KYIV, Ukraine (AP) — Truck driver Andriy Melnik never took the coronavirus seriously. With a friend, he bought a fake vaccination certificate so his travel documents would appear in order when he hauled cargo to other parts of Europe.
His view changed after the friend caught Covid-19 and ended up in an intensive care unit on a ventilator.
“It's not a tall tale. I see that this disease kills, and strong immunity wouldn't be enough -- only a vaccine can offer protection,” said Melnik, 42, as he waited in Kyiv to get his shot. “I'm really scared and I'm pleading with doctors to help me correct my mistake."
Ukraine is suffering through a surge in coronavirus infections, along with other parts of Eastern Europe and Russia. While vaccines are plentiful, there is a widespread reluctance to get them in many countries — though notable exceptions include the Baltic nations, Poland, the Czech Republic, Slovenia and Hungary.
The slow pace of vaccinations in Eastern Europe is rooted in several factors, including public distrust and past experience with other vaccines, said Catherine Smallwood, the World Health Organization's Europe Covid-19 incident manager.
“We’re seeing low vaccine uptake in a whole swath of countries across that part of the region,” she told The Associated Press. “Historical issues around vaccines come into play. In some countries, the whole vaccine issue is politicized."
Russia on Thursday recorded 1,159 deaths in 24 hours — its largest daily toll since the pandemic began — with only about a third of the country’s nearly 146 million people fully vaccinated. The Kremlin ordered a national nonworking period starting this week and lasting until Nov. 7.
An official in Hungary announced Thursday that private companies can require that employees get vaccinated to work, a measure that could boost in the nation's stagnant vaccination rate. Government employees, including teachers, will also be required to vaccinate, the official said.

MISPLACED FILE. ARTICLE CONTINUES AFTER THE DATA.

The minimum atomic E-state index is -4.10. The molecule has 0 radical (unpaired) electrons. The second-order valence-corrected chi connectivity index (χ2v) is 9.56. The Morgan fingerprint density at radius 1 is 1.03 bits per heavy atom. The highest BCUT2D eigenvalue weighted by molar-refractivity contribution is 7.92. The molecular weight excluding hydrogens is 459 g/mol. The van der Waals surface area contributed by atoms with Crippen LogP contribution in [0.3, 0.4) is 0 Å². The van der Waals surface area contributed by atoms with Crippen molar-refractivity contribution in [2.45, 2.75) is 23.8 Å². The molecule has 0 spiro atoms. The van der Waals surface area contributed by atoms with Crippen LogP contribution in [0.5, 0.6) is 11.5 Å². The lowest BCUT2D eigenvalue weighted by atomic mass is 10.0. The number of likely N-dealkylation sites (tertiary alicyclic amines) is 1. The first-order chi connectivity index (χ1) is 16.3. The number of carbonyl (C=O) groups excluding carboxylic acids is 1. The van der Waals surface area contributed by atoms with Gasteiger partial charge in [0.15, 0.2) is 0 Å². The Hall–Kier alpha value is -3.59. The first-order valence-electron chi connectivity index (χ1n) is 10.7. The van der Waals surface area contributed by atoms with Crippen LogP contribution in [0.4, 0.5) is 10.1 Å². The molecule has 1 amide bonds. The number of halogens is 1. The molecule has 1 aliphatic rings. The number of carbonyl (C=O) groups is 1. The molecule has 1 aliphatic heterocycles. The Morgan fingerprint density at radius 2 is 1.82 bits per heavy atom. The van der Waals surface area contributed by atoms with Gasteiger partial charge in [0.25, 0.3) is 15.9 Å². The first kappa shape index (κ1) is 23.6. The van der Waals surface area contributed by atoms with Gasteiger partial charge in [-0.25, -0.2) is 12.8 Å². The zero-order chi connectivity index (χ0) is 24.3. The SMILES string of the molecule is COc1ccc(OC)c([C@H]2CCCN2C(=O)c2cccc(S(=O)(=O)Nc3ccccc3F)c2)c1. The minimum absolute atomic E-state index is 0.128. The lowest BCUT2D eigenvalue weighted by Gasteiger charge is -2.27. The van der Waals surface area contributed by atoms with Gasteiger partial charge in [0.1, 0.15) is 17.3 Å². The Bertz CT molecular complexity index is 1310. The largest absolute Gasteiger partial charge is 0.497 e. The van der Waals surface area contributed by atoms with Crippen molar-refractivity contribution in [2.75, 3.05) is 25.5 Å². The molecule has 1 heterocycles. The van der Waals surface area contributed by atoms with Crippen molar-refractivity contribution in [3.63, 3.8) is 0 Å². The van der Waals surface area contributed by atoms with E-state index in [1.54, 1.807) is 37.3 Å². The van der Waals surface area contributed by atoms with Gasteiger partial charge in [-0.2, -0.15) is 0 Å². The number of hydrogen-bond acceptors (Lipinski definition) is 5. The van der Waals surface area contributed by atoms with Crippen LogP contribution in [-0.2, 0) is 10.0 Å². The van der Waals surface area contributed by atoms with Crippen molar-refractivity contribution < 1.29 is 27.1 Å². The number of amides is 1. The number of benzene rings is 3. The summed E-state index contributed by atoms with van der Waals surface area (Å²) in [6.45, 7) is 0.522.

Poland on Thursday reported the highest number of daily new infections since May at over 8,000.
In Ukraine, only 16% of the adult population is fully vaccinated — the second-lowest share in Europe after Armenia's rate of slightly over 7%.
Authorities in Ukraine are requiring teachers, government employees and other workers to get fully vaccinated by Nov. 8 or face a suspension in pay. In addition, proof of vaccination or a negative test is now needed to board planes, trains and long-distance buses.
This has created a booming black market in counterfeit documents. Fake vaccination certificates sell for the equivalent of $100-$300. There's even a phony version of the government's digital app, with bogus certificates already installed, said Mykhailo Fedorov, minister for digital transformation.
Last week, Ukrainian President Volodymyr Zelenskyy chaired a meeting on how to combat the counterfeits. Police suspect workers at 15 hospitals of being involved. They have opened 800 criminal cases into such fakes and deployed 100 mobile units to track down users, said Interior Minister Denys Monastyrsky. They even caught a former lawmaker with one last week.
Ukraine's low vaccination rate has led to the rapid spread of Covid-19, putting new stress on the country's already overworked health care system.
The hospital surgical ward in the town of Biliaivka, near the Black Sea port of Odessa, is now treating only coronavirus patients, with 50 of its 52 beds filled. Drugs and oxygen are in short supply.
“We are on the verge of catastrophe, pushed by aggressive opponents of vaccination and the lack of funds,” said Dr. Serhiy Shvets, the head of the ward. “Regrettably, five workers in my ward have quit over the past week.”
The situation looks similar at a 120-bed hospital in the western city of Chernivtsi, where Dr. Olha Kobevko says she has 126 patients in grave condition.